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I want to invest but I'm clueless about stocks

Just about every week, we get questions on two very basic topics. Like Tiffany in California, many would-be stock investors find themselves stuck before they even take the fist step and want to know: how do I get started? Then, like Sajjad in Pakistan, there are the would-be entrepreneurs want to know how to translate their dream of starting a business into reality.
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Just about every week, we get questions on two very basic topics. Like Tiffany in California, many would-be stock investors find themselves stuck before they even take the fist step and want to know: How do I get started? Then, like Sajjad in Pakistan, there are the would-be entrepreneurs want to know how to translate their dream of starting a business into reality.

I am a first-time serious thinker of investing in a stock, I haven't a clue on where to begin: With whom or what company? All I know is, I want to invest. I have tried looking info up online but I am more confused that ever. Is there any way you can give me a breakdown on how to begin and what to trust and what not to trust? I am literally like the most clueless person on this; I could really use basic instructions on how to begin.

Tiffany, Murrieta, Calif.

This is one of those annoying answers that starts with a question: Why do you want to invest? Are you like most stock investors – who simply want to take on a little more risk to get a greater return on your savings? Or are you one of those few who really like the idea of rolling up your sleeves, searching through the thousands of stocks out there like a tag sale regular trying to find the bargain that everyone else passed up? These are two very different kinds of stock investing.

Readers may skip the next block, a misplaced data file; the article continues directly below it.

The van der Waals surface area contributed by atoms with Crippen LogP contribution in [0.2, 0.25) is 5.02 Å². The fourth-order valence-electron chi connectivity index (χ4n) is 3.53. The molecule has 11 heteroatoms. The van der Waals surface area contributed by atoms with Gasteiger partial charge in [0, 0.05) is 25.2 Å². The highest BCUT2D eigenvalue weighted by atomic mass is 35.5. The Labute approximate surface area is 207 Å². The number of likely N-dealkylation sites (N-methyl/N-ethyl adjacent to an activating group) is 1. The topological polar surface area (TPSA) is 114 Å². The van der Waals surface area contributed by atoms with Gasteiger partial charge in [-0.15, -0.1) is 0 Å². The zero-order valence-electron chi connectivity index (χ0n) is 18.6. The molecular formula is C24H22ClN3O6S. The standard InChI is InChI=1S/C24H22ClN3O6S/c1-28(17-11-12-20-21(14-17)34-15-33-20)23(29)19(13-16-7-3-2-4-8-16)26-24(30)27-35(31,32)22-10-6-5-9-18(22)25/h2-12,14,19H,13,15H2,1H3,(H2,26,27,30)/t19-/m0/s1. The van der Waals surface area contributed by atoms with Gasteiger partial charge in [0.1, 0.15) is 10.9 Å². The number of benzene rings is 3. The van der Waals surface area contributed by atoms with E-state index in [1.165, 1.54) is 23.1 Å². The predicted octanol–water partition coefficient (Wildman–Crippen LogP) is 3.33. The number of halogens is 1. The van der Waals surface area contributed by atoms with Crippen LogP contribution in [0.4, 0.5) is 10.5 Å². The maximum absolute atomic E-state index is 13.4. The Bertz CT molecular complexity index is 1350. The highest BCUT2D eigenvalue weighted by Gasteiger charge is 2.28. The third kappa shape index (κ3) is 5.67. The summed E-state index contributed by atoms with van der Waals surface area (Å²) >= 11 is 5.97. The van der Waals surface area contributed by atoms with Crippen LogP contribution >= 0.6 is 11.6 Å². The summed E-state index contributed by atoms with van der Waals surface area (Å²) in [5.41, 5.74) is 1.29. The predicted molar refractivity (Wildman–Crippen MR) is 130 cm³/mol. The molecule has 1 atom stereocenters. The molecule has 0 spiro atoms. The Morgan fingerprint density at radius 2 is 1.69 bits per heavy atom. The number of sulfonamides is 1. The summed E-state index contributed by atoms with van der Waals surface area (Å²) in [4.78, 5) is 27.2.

If you’re the former, the question of finding someone you can trust is paramount. Start by crossing off the names of anyone who isn’t registered with your states securities administrator. (You can find out how to contact your state's office, along with useful tips on spotting scammers at the North American Securities Administrators Association Web site.)

Financial advisors come in several varieties. All good advisors should the spend time to answer your questions, find out how much risk you’re comfortable with, keep up with changes in your financial life, etc. But some get paid commissions to sell you various investments. If you’re a novice, that's probably not the right person for you. Ask how they get paid.

Good financial advisors are a lot like good teachers and coaches: They listen well and give you straight answers. Unfortunately, there’s no directory that ranks financial advisors. And even if there were, it might not mean a whole lot: Often, what makes the relationship work is chemistry.

So ask around, interview as many as it takes. (You may prefer the convenience of doing this over the phone or the Internet. We’re a little old fashioned: We prefer to talk to financial advisors face to face.) Whichever you chose, ask as many questions as you like about investing. You’ll learn three things: 1) the answers to your questions 2) whether the person seems to know what they’re talking about 3) whether they have the patience to take on a novice investor. If you decide to go ahead, start slow with a small amount of money and sees how it goes.

If the answer to our original question is that you’re the second kind of investor – and aiming to become the next Warren Buffet -- you have a lot more work to do. Picking your own stocks can be extremely rewarding for several reasons. As you get good at it, you’ll make money. And you never have to worry about trusting someone else. (Though it will probably take awhile to trust your own instincts.) But learning how to pick stocks is a lifelong endeavor.

There’s a central paradox to stock investing that confuses many newcomers. On the one hand, it all looks very technical. People on CNBC talk about “industry multiples,” “short squeezes,” and “dividend yields.” There are earnings reports to read, SEC filings to decipher, and financial statements to pick apart. There’s even something called “technical analysis” that tries to predict where a stock is headed by plotting all kinds of lines on a stock’s price chart. There are lots of good books out there on securities analysis, and if you’re going to learn to pick stocks, you’ll need at least a basic understanding of what’s in them.

On the other hand, all the numbers and graphs in the world can’t tell you which stocks will go up and which ones will go down. Worse, just when you’re up to your eyeballs in discounted cash flow calculations, you’ll hear some hot-shot investor come along and say he bought a stock that just tripled simply because his wife likes the product they make.

Do “gut feelings” really matter? Yes, but not without doing the homework first. Picking a stock without looking over at least the highlights of key financial information is like buying a used car without asking any questions. Still, even if your mechanic friend says it checks out fine, you shouldn’t buy it if it doesn’t “feel” right.